I don’t think Gates and Zuckerberg are good role models for young people. And not just because they dropped out. It’s more subtle. Most kids who try to be the next billionaire entrepreneur will fail. There probably isn’t even one such success in the class of 2013. So most will be disappointed. And if we push the kids toward that, we will lead them to believe, mistakenly, that it’s enough to create a massive fortune. It is not enough. And if they fail to create the fortune, according to this standard, they will have failed in life. So, not only will we have set this generation up to fail, but we have just certified the mistake of past generations, that wealth itself has meaning. It has a lot less meaning, imho, than most people think.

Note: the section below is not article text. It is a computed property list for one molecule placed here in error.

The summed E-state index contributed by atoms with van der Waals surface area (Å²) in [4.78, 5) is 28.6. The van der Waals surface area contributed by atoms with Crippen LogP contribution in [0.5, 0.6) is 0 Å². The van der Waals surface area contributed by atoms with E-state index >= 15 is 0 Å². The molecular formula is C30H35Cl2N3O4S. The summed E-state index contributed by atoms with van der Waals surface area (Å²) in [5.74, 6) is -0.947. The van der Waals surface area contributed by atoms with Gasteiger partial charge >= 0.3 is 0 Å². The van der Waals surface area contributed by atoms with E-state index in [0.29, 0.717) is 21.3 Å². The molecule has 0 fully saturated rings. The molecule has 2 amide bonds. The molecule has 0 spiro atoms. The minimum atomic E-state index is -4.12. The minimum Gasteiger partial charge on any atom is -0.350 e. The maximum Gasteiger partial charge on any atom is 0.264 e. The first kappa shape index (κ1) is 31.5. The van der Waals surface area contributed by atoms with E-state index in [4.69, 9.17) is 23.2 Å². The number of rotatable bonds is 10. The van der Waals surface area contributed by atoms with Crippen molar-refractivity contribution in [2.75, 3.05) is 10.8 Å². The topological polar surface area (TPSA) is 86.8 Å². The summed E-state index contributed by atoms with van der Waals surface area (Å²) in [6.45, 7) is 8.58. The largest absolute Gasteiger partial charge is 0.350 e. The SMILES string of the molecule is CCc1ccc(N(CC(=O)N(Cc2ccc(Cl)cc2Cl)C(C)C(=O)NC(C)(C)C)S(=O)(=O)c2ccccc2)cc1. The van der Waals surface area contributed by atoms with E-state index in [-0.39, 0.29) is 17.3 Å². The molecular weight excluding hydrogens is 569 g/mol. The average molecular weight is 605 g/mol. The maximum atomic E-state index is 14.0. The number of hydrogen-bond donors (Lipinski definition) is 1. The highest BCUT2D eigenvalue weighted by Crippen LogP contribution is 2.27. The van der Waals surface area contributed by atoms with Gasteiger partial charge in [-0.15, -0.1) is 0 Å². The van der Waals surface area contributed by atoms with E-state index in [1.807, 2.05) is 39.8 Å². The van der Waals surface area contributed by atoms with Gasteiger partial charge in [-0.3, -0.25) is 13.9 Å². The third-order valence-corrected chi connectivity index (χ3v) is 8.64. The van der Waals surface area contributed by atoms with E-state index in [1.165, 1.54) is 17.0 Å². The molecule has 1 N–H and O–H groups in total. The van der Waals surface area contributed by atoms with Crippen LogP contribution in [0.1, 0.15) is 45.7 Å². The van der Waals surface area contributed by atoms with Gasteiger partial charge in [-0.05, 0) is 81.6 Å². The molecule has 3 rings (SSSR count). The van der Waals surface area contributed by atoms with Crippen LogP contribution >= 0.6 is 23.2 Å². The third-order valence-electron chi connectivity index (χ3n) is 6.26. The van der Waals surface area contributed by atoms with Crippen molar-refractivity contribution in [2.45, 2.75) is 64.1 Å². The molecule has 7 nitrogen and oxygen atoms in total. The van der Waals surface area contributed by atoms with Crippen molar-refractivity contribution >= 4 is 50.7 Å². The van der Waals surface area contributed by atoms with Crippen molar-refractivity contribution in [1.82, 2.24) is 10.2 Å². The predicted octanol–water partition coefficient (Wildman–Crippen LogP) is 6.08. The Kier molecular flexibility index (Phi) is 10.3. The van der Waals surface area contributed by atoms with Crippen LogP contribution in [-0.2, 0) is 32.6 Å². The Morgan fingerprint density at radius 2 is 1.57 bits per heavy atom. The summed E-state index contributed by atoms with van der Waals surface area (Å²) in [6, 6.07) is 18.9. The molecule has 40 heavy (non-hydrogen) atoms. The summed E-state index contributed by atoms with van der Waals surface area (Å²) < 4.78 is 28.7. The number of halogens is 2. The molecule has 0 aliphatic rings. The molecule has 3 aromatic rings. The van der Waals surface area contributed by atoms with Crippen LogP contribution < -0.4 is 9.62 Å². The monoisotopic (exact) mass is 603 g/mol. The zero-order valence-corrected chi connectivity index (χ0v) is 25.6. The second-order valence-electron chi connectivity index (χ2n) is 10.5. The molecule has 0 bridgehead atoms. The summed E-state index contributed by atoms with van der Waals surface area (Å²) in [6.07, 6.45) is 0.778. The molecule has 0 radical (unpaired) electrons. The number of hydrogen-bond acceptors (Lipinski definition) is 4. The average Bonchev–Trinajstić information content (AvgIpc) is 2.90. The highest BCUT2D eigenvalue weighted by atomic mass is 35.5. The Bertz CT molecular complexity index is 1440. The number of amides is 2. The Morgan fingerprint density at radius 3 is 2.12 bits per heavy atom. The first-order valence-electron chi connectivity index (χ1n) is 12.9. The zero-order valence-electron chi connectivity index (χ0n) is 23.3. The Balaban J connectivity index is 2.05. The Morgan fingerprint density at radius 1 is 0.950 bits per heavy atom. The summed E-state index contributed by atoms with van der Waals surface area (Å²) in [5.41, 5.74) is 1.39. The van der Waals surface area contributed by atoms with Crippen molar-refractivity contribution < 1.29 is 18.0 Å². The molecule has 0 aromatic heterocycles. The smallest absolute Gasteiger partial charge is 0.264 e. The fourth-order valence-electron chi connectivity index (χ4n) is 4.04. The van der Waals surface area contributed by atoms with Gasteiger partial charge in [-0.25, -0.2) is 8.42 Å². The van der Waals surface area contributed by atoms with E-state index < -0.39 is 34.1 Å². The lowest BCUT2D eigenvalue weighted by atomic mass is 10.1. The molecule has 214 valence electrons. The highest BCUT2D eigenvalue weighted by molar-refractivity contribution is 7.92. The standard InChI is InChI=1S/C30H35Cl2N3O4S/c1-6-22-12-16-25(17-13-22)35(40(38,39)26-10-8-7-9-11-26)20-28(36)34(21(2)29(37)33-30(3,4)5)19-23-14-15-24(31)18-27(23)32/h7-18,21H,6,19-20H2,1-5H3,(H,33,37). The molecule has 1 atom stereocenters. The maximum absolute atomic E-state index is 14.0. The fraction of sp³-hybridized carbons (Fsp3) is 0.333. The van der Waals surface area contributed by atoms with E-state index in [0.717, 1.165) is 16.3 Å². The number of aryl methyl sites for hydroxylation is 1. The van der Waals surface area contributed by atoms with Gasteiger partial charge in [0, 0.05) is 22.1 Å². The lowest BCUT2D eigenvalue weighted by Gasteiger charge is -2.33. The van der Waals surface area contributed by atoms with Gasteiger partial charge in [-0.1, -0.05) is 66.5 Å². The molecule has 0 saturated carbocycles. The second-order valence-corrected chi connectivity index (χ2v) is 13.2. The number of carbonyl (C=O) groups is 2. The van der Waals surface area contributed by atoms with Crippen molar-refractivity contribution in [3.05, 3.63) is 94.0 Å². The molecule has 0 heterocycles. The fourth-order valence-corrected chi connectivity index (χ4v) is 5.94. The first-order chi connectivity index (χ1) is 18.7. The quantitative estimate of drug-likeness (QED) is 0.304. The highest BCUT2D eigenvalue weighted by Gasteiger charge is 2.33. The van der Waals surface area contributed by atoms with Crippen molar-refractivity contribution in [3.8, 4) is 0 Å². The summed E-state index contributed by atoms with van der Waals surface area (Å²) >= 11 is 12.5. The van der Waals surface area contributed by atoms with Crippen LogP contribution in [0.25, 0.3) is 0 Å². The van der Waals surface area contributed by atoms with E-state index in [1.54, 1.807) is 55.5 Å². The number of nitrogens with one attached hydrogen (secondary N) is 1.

There is also a larger point here: we keep demanding colleges and universities create the new generation of workers and leaders. That’s not necessarily the goal of higher education. The goal of higher education is to educate, to inform, to provide the skills and background to think critically and articulate one’s ideas, whether they be written, oral, or displayed in the lab or by mathematical or scientific formula. All the other stuff flows from there. But the astronomical costs of tuition these days are likely to turn the collegiate learning experience into the same dreary gruel that K-12 education has become — where it’s not about how informed you are as a person and what basic critical thinking skills you have, but about how well you take a test and how docile you are for the workplace.
We don’t need to get out in front of creating the next Gates or Zuckerberg. We need to get out in front in making sure that a larger number of children are given tools and the means to be able to think critically, to learn in the way that works to lead them to goals that make them self-sufficient adults, and the means to think for themselves.